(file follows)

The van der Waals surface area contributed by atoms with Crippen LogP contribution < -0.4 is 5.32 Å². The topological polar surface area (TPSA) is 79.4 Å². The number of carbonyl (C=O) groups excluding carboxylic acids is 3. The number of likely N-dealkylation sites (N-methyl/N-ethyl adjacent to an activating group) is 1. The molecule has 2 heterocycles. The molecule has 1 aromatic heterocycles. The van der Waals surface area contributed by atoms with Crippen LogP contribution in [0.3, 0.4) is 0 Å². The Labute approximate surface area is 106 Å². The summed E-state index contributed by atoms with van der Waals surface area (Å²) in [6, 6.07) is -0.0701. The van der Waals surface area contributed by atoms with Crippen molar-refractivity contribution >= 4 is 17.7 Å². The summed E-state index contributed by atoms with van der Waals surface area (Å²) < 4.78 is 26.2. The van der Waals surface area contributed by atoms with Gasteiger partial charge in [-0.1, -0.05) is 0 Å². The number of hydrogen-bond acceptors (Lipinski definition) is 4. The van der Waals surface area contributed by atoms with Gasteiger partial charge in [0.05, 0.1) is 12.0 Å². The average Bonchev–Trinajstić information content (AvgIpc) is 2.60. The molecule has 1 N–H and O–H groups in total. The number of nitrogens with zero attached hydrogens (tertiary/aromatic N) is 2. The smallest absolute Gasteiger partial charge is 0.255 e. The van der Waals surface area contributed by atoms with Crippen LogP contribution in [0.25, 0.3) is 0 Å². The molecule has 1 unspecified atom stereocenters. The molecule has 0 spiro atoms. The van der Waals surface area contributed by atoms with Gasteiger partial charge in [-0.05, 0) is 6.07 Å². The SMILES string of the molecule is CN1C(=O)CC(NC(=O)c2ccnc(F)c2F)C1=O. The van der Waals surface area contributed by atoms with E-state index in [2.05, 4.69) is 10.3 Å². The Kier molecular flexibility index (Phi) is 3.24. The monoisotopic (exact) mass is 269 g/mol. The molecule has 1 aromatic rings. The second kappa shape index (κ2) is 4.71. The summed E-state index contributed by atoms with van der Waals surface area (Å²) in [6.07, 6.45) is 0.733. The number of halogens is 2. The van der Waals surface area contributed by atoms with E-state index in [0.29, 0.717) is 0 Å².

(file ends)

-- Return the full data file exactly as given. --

The van der Waals surface area contributed by atoms with Crippen LogP contribution < -0.4 is 5.32 Å². The topological polar surface area (TPSA) is 79.4 Å². The number of carbonyl (C=O) groups excluding carboxylic acids is 3. The number of likely N-dealkylation sites (N-methyl/N-ethyl adjacent to an activating group) is 1. The molecule has 2 heterocycles. The molecule has 1 aromatic heterocycles. The van der Waals surface area contributed by atoms with Crippen LogP contribution in [0.3, 0.4) is 0 Å². The Labute approximate surface area is 106 Å². The summed E-state index contributed by atoms with van der Waals surface area (Å²) in [6, 6.07) is -0.0701. The van der Waals surface area contributed by atoms with Crippen molar-refractivity contribution >= 4 is 17.7 Å². The summed E-state index contributed by atoms with van der Waals surface area (Å²) < 4.78 is 26.2. The van der Waals surface area contributed by atoms with Gasteiger partial charge in [-0.1, -0.05) is 0 Å². The number of hydrogen-bond acceptors (Lipinski definition) is 4. The van der Waals surface area contributed by atoms with Gasteiger partial charge in [0.05, 0.1) is 12.0 Å². The average Bonchev–Trinajstić information content (AvgIpc) is 2.60. The molecule has 1 N–H and O–H groups in total. The number of nitrogens with zero attached hydrogens (tertiary/aromatic N) is 2. The smallest absolute Gasteiger partial charge is 0.255 e. The van der Waals surface area contributed by atoms with Crippen LogP contribution in [0.25, 0.3) is 0 Å². The molecule has 1 unspecified atom stereocenters. The molecule has 0 spiro atoms. The van der Waals surface area contributed by atoms with Gasteiger partial charge in [-0.05, 0) is 6.07 Å². The SMILES string of the molecule is CN1C(=O)CC(NC(=O)c2ccnc(F)c2F)C1=O. The van der Waals surface area contributed by atoms with E-state index in [2.05, 4.69) is 10.3 Å². The Kier molecular flexibility index (Phi) is 3.24. The monoisotopic (exact) mass is 269 g/mol. The molecule has 1 aromatic rings. The second kappa shape index (κ2) is 4.71. The summed E-state index contributed by atoms with van der Waals surface area (Å²) in [6.07, 6.45) is 0.733. The number of halogens is 2. The van der Waals surface area contributed by atoms with E-state index in [0.29, 0.717) is 0 Å².